Léa Haubourdin and Thibault Brunet’s Les Immobiles sounds like a proposition in the most generous sense of the term. First, through a desire to leave behind the overused paradigms of today, which could not exist outside of an iconography devoted to games and gambling. Second, through going out in search of the subject of the story they told themselves, and the images that emerged from their encounter.
They chose northern France for the setting of this story knowing little about it but soon could see come to life in the places they visited. La Côte d’Opale, Boulogne-sur-Mer, Pas-de-Calais, cafés,parts and pieces of people, lottery tickets, a close-up of dregs drying at the bottom of a coffee cup on a zinc countertop. Over the course of two months, the photographers blended into their surroundings, mastering the ways of a gambling life. “Day after day, the same people, the same friends,” they explain. While they won over the hearts of men, they were also able to get closer to animals. A pigeon breeder invited them into his nursery. The duo prefered hyper-representation of the famous Equidae, the metaphoric potential of the bird. Caged outdoors or indoors, these creatures dream of the same journeys, boundless freedom with an uncertain future.
To become better immersed, the artists set up three different cameras. First, the camera trap. Originally used by hunters and scientists, this camera responds to movement and heat. The shutter captures short sequences. There’s a wink to Muybridge and a nod to the entire chronophotographic tradition. Second, a video game console camera which, using a special software, makes fragmented three-dimensional scans, biological samples of space. The result gives the strange impression of it being a single dimension, densified and flattened, creating pieces of precut places folded back on themselves like diagrammed dreams. This offers another way to destigmatize this setting so burdened with clichés, deconstructing the assumptions of the world of gambling. Finally, a film camera produces a warm, intimate result. Contrasting blacks absorb the human form, the anonymity dreaming of speed, adrenaline and fortune.
Conceived as large diptychs and triptychs, these visual compositions seem to float. The layout is discreet and almost aerian in order leave room for juxtapositions playing on video screens along the ground. These are meant to be seen from above, inviting the spectator into a game of back-and-forth as the gaze oscillates between the vertical and the horizontal. The basement of Le BAL, where the exhibition is, has never been so spare. The installation has almost religious accents which allow one to appreciate the distance necessary one had to travel for the encounter to take place. Beyond being at the center of this project, it seems like the idea, deep down, was to defy certain standards. First and foremost, an increased awareness of the need to visually communicate, through representation and illustration, the subject at hand. Gambling, here, is an act of grace and poetry. Having more in common the “jackpot” than premeditated looting, with Léa Harbourin working in black and white, and Thibault Brunet in color, both are able to capture it without the fleeting look of hoping for a passing chance. The final phrase of the text, which has become an integral part of their project, concludes bluntly of the essence of Les immobiles (“The motionless”): “What results from this set of photographs and scanned images is a world that touched us, moved us, a world that we loved.”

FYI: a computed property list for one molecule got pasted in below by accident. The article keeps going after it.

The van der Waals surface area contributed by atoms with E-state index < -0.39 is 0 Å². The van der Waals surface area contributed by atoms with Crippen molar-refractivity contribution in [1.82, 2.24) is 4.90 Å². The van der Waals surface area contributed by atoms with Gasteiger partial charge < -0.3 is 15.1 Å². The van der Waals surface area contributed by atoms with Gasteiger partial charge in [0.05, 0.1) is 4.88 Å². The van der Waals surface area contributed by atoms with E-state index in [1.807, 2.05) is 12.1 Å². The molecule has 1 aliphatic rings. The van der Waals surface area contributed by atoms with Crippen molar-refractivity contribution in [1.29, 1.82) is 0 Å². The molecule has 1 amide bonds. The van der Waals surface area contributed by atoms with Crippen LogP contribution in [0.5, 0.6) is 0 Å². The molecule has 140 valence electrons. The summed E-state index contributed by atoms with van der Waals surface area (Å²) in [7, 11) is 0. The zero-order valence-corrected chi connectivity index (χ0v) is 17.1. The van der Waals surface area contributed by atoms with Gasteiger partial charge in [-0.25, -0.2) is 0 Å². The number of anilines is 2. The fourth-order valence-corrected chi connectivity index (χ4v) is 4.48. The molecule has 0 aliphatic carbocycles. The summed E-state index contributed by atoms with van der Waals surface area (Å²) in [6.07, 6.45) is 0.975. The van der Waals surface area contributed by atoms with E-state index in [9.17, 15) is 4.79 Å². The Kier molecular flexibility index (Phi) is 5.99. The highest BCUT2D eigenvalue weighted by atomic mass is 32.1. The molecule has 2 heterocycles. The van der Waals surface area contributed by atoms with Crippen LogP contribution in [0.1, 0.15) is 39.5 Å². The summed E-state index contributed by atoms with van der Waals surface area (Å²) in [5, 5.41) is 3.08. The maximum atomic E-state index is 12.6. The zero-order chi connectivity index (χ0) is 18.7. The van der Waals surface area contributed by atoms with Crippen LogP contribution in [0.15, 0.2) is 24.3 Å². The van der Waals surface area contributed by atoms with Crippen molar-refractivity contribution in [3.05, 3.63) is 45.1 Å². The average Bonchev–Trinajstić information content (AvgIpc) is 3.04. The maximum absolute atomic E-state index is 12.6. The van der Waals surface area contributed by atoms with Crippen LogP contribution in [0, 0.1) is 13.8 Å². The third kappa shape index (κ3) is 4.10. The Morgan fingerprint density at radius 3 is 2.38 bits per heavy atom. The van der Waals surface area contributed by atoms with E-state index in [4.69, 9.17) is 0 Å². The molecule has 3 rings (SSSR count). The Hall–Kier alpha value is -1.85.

To recognize in the future winners what will, with each edition, stand out from the cliché aesthetic—that’s what has driven the Prix PMU for the past five years. For this anniversary, the PMU has invited the four past winners to exhibit their latest work. On the ground floor, Kourtney Roy bears little resemblance to the Kourtney Roy we once knew, and is exhibiting four photographs far removed from her acidic world. Olivier Cablet’s Duck was exhibited at the Festival Images in Vevey last year. Malik Nejmi has chosen to exhibit four black-and-white prints from his series La Chambre marocaine, shot as part of a workshop at the Villa Medici. Finally, Mohammed Bourouissa is presenting for the second time only an immense papier mâché horse accompanied by a dozen drawings taken from Horse Day, a film project. This retrospective reaffirms the central place of the Carte Blanche PMU on the contemporary photography scene, and whose future seems nothing but bright.
Léa Habourdin & Thibault Brunet : Carte blanche PMU 2014
PMU / Le Bal / Filigranes
Release : January 14th, 2015
ISBN : 978-2-35046-341-4
190 x 250mm
74 photographs duotone & color
CALL FOR APPLICATIONS
Carte blanche PMU 2015
March 3rd, 2015 : Deadline
March 12th 2015 : Winner Announcement
March / July 2015 : Production
August / October 2015 : preparation of exhibition and book publishing
Terms : http://carteblanchepmu.fr